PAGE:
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County players reach salary cut agreement to fight Covid-19

by Wisden Staff 2 minute read

A tripartite agreement between the ECB, PCA and 18 first-class counties on pay cuts was reached on Wednesday, as England’s domestic cricket system firmed up its fight against Covid-19.

The Professional Cricketers’ Association announced the deal, which saw a two-month agreement between all three parties, involving significant reductions to player salaries and domestic prize money, as part of a package deal to mitigate the financial impact on the domestic game in England.

In addition to pay cuts, the players will also agree to being furloughed as and when required by their respective counties, for an initial period of April and May.

The money saved from the player prize money, which amounts to a sum of £1 million, will be redirected towards incorporating the 2020-2024 County Partnership Agreement. That will include standardising player contracts, with the intent of providing financial support to those who leave the game from 2020 onwards.

County players will have to take pay cuts as English cricket tries to mitigate financial implications of Covid-19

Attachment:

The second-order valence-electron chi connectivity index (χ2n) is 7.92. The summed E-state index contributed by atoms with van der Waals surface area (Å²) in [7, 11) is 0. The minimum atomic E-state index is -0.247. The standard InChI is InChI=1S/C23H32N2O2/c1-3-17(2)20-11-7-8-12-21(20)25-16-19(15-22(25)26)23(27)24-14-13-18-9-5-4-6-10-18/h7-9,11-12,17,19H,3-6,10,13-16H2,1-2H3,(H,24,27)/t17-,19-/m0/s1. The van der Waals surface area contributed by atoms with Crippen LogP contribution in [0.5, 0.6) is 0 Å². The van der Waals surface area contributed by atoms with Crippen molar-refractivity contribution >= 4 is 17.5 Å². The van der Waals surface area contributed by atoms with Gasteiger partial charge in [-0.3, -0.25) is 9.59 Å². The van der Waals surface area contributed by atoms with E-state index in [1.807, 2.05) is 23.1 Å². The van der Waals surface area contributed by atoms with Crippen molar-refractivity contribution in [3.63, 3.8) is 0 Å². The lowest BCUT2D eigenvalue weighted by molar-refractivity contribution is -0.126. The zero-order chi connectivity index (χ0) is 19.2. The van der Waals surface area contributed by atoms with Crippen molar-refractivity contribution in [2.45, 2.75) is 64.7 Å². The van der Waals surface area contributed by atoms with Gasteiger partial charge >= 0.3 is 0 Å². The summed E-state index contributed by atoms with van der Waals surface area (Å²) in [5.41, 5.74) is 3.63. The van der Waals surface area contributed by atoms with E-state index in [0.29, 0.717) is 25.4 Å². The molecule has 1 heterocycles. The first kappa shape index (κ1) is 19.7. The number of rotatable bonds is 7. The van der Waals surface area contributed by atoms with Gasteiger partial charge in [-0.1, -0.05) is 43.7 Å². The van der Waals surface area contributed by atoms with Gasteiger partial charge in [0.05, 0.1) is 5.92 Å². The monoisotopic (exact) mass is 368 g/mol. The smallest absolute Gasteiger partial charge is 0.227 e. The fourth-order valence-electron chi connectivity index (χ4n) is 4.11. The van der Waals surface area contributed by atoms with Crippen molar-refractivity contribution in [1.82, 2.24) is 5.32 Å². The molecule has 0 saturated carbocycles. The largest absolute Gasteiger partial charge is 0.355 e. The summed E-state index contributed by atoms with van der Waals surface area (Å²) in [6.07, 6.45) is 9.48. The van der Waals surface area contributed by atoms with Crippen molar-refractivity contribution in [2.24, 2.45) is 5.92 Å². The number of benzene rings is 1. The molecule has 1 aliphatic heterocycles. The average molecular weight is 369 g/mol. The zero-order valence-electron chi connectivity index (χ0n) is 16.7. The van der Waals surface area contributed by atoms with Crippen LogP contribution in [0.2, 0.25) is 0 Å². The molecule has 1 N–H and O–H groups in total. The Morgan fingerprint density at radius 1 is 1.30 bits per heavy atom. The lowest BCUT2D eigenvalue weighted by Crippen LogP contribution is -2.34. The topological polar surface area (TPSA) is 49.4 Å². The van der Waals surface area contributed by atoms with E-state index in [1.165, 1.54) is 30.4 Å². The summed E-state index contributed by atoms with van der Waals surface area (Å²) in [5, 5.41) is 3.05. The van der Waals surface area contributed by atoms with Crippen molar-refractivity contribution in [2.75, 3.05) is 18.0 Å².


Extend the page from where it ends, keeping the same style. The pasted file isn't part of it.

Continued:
County players are set for pay cuts as English cricket tries to mitigate financial implications of Covid-19

The decision from the county players comes on the trails of a similar initiative by the men’s and women’s national teams, who have also volunteered to cuts.

“I am pleased we have reached a collective agreement between the PCA, ECB and the 18 first-class counties, and I thank all parties for the collaborative spirit of these discussions, particularly at this most challenging of times,” PCA chairman Daryl Mitchell said.

“The understanding from our players and the willingness to help has been particularly heartening. Like many industries, cricket recognises the challenges it currently faces; the players have been alert to the need for them to play their part. As a group, we have been in constant dialogue to ensure we are supporting the interests of all professional players in England and Wales, while doing the right thing for the game. 

“The coronavirus pandemic will continue to put financial pressure on the game, and this initial two-month agreement will support the game for the period of April and May. As a group of players, we will do everything we can to ensure that when cricket does return the sport is in a position to thrive.”

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